Please foliow my new tumblr, "Linemen Looking Uncomfortable On Foam Rollers" pic.twitter.com/slZmox9oVx— SPENCER HALL (@edsbs) January 21, 2015
Around the SEC
- No matter what position Nick Marshall plays in the NFL, he'll always have the Prayer in Jordan-Hare.
- More good news for Arkansas as Jerry Jones' wife donated $10.65 million to Arkansas athletics.
- Former LSU offensive tackle Le'el Collins honored his mother by playing his senior year in 2014.
- Mississippi State president Mark E. Keenum has been appointed to the College Football Playoff's board of managers, replacing former Florida president Bernie Machen as the SEC's representative on the board.
- Quarterback and defense remain the biggest questions for South Carolina in 2015.
2. So maybe Nick Marshall is a defensive back, after all. Since it seemed likely that he would shift from quarterback -- where he starred at Auburn -- to cornerback during the run-up to the NFL draft, it seemed surprising when initial stories had Marshall coming to the Senior Bowl as a quarterback. Marshall cleared things up on Tuesday, however, saying he expects to be a defensive back in the pros after practicing at corner and as a gunner on special teams. When Southeastern Louisiana's Bryan Bennett joined the South team's roster Tuesday, it enabled Marshall to shift to cornerback full-time for this week's practices.
3. He's been rumored to be a front-runner for the San Francisco 49ers' offensive coordinator opening, but Lane Kiffin continues to recruit for Alabama. Crimson Tide coach Nick Saban said Tuesday at Senior Bowl practice that he couldn't say with certainty that Kiffin would return to his staff next season, but he's “hopeful that will continue.” Kiffin certainly provided a jolt for Alabama's offense last season, helping Blake Sims become one of the nation's most efficient passers and funneling the ball to receiver Amari Cooper enough to solidify his status one of the most coveted prospects in the upcoming NFL draft. . Kiffin predicted during Sugar Bowl week that he would return to Alabama in 2015, but an NFL coordinator job would have to be tempting for the former NFL coach.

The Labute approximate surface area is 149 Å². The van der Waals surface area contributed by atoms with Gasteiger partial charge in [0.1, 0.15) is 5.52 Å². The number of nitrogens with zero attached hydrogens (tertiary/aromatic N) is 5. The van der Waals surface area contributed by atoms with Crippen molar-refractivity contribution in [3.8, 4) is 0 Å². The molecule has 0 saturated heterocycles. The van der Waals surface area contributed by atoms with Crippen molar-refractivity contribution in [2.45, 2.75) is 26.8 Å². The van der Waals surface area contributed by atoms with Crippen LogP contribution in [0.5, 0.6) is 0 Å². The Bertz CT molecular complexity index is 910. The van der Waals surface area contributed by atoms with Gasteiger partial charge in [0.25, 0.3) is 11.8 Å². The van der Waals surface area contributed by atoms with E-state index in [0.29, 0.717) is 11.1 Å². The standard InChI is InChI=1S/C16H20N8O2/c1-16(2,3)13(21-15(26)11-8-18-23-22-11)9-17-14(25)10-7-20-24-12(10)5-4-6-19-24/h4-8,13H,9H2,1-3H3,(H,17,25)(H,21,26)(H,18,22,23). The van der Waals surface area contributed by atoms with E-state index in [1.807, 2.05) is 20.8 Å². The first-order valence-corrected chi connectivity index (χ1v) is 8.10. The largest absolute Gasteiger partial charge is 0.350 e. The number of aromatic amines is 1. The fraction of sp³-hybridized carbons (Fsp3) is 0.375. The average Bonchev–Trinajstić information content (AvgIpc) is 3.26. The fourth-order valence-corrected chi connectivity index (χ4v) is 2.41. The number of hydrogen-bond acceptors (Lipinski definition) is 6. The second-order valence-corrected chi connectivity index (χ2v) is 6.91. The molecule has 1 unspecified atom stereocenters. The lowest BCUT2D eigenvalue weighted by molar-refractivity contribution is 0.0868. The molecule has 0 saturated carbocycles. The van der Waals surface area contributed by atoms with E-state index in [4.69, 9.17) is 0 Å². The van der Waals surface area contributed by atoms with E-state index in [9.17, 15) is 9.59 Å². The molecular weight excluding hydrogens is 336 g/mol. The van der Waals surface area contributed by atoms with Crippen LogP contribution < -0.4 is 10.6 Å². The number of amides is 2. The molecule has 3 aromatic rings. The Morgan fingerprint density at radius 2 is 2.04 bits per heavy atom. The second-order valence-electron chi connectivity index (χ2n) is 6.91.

Around the SEC
Age is just a number to Steve Spurrier, 69, who said he feels “really good” physically and has dedicated himself to improving South Carolina's performance from its disappointing 2014 campaign.
Former Missouri football player Phil Pitts reportedly stepped down from his position as head coach at Helias High School in Jefferson City, Missouri, to accept a coaching position at Mizzou. Pitts played at Missouri under Gary Pinkel, who is still recruiting Helias' star tight end Hale Hentges, a 2015 Alabama commit.
Tennessee will play its annual Orange and White spring game on April 25.
Louisiana athlete Donte Jackson will announce his pick between LSU and Georgia on Wednesday at 11:30 a.m. ET.
Alabama defensive end prospect Prince Tega Wanagho Jr., whose “Coming to America” story we mentioned in Monday's morning links, suffered a serious left leg injury during a basketball game Tuesday night. Wanagho recently emerged as one of the nation's hottest football prospects by flashing a rare combination of size and athleticism in his first year playing football after moving to the U.S. from Nigeria.
Tweet of the day
Lets try this college thing one more time! thanks @ncaa = = see you in the fall!— Jake McGee (@JakeOvaTheWorld) January 20, 2015
Georgia coach Mark Richt has agreed to a two-year contract extension that will keep him with the Bulldogs through the 2019 season, it was announced Wednesday.
The extension includes an $800,000 raise to $4 million per year and was approved by the UGA Athletics Association.